2005 Beckman Scholars at Carnegie Mellon-Department of Biological Sciences - Carnegie Mellon University

2005 Beckman Scholars at Carnegie Mellon

Jamie Conklin

Jamie Conklin, Department of Biological Sciences, Carnegie Mellon University
Mentor: Dr. Javier López

Lariat Stabilization in vivo : Methods and Application to Study the Autoregulation Mechanism of Sxl
Alternative splicing generates distinct proteins from the same gene by producing mRNAs with different exon structures. It plays an important role in normal development and in disease. In this project I developed new methods for analysis of alternative splicing based on RNA lariats. Lariats are generated by the 5' splice site cleavage reaction, in which the 2' hydroxyl group of the branchpoint adenosine (located 15-40 nucleotides upstream of the 3' splice site) attacks the phosphodiester bond at the exon/intron boundary, forming a lasso-like structure. A free lariat is then released when the 3'OH of the upstream exon attacks the phosphodiester bond at the intron/exon boundary to ligate the two exons. The splice sites (and therefore the exons) joined by any splicing event can be identified by examining the sequences that span the branch point of the resulting lariat. An important advantage of lariat analysis is that it provides information about the mechanisms that generate differences in alternative mRNA levels in vivo , but it is difficult because lariats are degraded rapidly after linearization by debranching enzyme (DBR). I developed two approaches to stabilize lariats in Drosophila , using regulated RNAi constructs to induce degradation of DBR mRNA and controlled expression of a genetically engineered dominant negative allele of DBR to interfere with enzyme activity. To demonstrate the utility of lariat analysis, I used these methods to study the mechanism of alternative splicing of Sxl transcripts, which produces distinct mRNAs in males and females. In vitro experiments had led to the proposal that Sxl protein regulates alternative splicing of its own mRNA at the second step of the splicing reaction, but my in vivo experiments show that Sxl acts at the first step by regulating selection of competing branchpoints.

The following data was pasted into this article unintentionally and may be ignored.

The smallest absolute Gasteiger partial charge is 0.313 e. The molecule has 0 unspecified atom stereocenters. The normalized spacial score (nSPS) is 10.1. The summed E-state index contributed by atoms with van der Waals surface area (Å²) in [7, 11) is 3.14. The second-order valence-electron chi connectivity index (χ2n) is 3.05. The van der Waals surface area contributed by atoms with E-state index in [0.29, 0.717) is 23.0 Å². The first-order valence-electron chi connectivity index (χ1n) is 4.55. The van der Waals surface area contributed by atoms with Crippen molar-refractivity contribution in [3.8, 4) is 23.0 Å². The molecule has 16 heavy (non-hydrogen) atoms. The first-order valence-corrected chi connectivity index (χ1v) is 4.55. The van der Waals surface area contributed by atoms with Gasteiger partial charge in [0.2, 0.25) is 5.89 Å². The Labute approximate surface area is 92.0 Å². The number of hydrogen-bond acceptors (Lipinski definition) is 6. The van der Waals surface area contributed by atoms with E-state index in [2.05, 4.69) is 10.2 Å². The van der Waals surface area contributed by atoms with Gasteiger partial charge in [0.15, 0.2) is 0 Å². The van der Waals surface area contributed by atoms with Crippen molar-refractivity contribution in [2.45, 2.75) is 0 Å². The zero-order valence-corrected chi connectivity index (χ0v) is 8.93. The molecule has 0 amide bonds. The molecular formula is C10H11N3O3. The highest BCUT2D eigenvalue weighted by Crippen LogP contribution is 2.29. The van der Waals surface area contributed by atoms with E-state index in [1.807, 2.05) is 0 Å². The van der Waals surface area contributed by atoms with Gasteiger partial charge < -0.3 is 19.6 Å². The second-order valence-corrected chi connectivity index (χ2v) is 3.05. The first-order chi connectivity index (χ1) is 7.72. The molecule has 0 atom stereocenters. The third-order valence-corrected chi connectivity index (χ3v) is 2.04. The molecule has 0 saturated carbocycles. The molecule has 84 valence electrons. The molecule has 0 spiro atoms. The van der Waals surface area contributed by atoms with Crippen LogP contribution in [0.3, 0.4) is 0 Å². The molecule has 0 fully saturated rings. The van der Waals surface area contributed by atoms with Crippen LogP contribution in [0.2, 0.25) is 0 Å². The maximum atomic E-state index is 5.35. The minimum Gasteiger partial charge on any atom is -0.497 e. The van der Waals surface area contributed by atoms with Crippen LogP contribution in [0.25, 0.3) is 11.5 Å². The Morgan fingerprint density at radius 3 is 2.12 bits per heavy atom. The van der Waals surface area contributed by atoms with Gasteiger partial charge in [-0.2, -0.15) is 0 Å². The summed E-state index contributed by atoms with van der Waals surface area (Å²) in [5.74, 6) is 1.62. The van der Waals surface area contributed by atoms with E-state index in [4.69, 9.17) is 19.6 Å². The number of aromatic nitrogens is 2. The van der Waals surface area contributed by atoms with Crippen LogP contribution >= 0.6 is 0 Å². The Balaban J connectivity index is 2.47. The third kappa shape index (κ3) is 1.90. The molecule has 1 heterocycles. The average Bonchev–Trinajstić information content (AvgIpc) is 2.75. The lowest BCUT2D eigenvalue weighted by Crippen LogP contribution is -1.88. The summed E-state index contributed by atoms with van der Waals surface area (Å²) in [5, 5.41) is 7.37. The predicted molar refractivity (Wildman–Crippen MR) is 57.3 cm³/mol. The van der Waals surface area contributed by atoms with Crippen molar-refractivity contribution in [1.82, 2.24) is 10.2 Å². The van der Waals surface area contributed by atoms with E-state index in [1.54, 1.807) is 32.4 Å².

William Eimer

William Eimer, Department of Biological Sciences, Carnegie Mellon University
Mentor: Dr. Jonathan Minden

Improvement of Difference Gel Electrophoresis for Potential Applications in Medicine
The focus of my project is to improve the clarity and resolution of blood serum protein spots observed on DIGE gels (difference gel electrophoresis), a method developed in the Minden lab. DIGE works by dyeing two different samples of proteins with different fluorescent dyes and then mixing them together. The proteins in the mixed sample are first separated by their charge using isoelectric focusing, and secondly by their molecular mass using a SDS-PAGE gel. When analyzed in an imager, this creates a gel where each dot observed represents a specific protein. The two samples can be compared against each other to identify protein differences between the samples.

Currently, gels prepared in this manner exhibit some large streaking and blurring areas rather than proteins appearing as single dots. As a partial solution to this problem, a method extracting Albumin and IGG from the samples was designed and applied to the process. Since these two proteins compose a large part of blood serum, when dyed they overshadowed many of the other proteins present. This extraction process involved running the mixed sample out on a preparatory gel and physically cutting out the undesired proteins. The remaining proteins were then eluted back into a concentrated sample.

The next modification involved removal of sugars which were altering the results of isoelectric focusing. The charges on the sugars were creating variability in the proteins resulting in streaks on the DIGE gel. The removal of sugars is accomplished by treating the sample with PNGase F, a deglycosilation enzyme.